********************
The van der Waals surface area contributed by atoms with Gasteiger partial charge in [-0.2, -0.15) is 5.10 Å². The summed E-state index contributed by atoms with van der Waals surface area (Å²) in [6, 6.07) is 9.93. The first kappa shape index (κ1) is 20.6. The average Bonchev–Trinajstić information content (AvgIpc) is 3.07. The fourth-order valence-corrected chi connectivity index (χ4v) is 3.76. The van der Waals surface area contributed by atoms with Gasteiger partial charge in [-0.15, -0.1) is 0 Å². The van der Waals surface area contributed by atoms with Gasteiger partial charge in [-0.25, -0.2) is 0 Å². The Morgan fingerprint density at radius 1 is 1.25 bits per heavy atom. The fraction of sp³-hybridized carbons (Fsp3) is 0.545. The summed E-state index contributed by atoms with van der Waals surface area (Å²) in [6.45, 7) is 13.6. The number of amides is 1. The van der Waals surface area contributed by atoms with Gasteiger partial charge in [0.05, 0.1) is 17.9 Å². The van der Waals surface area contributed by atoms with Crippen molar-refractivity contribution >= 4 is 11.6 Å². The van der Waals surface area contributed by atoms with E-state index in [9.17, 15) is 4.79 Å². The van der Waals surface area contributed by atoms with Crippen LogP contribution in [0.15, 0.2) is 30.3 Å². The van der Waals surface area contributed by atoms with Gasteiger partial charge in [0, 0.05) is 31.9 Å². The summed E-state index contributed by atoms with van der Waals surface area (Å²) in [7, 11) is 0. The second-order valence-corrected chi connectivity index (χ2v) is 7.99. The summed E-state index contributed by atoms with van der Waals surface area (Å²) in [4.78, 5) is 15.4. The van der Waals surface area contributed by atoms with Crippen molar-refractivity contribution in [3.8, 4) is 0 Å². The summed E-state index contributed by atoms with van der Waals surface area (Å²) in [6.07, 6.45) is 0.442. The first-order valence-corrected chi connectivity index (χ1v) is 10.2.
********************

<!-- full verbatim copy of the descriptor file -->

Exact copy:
The van der Waals surface area contributed by atoms with Gasteiger partial charge in [-0.2, -0.15) is 5.10 Å². The summed E-state index contributed by atoms with van der Waals surface area (Å²) in [6, 6.07) is 9.93. The first kappa shape index (κ1) is 20.6. The average Bonchev–Trinajstić information content (AvgIpc) is 3.07. The fourth-order valence-corrected chi connectivity index (χ4v) is 3.76. The van der Waals surface area contributed by atoms with Gasteiger partial charge in [-0.15, -0.1) is 0 Å². The van der Waals surface area contributed by atoms with Gasteiger partial charge in [-0.25, -0.2) is 0 Å². The Morgan fingerprint density at radius 1 is 1.25 bits per heavy atom. The fraction of sp³-hybridized carbons (Fsp3) is 0.545. The summed E-state index contributed by atoms with van der Waals surface area (Å²) in [6.45, 7) is 13.6. The number of amides is 1. The van der Waals surface area contributed by atoms with Gasteiger partial charge in [0.05, 0.1) is 17.9 Å². The van der Waals surface area contributed by atoms with Crippen molar-refractivity contribution >= 4 is 11.6 Å². The van der Waals surface area contributed by atoms with E-state index in [9.17, 15) is 4.79 Å². The van der Waals surface area contributed by atoms with Crippen LogP contribution in [0.15, 0.2) is 30.3 Å². The van der Waals surface area contributed by atoms with Gasteiger partial charge in [0, 0.05) is 31.9 Å². The summed E-state index contributed by atoms with van der Waals surface area (Å²) in [7, 11) is 0. The second-order valence-corrected chi connectivity index (χ2v) is 7.99. The summed E-state index contributed by atoms with van der Waals surface area (Å²) in [4.78, 5) is 15.4. The van der Waals surface area contributed by atoms with Crippen molar-refractivity contribution in [3.8, 4) is 0 Å². The summed E-state index contributed by atoms with van der Waals surface area (Å²) in [6.07, 6.45) is 0.442. The first-order valence-corrected chi connectivity index (χ1v) is 10.2.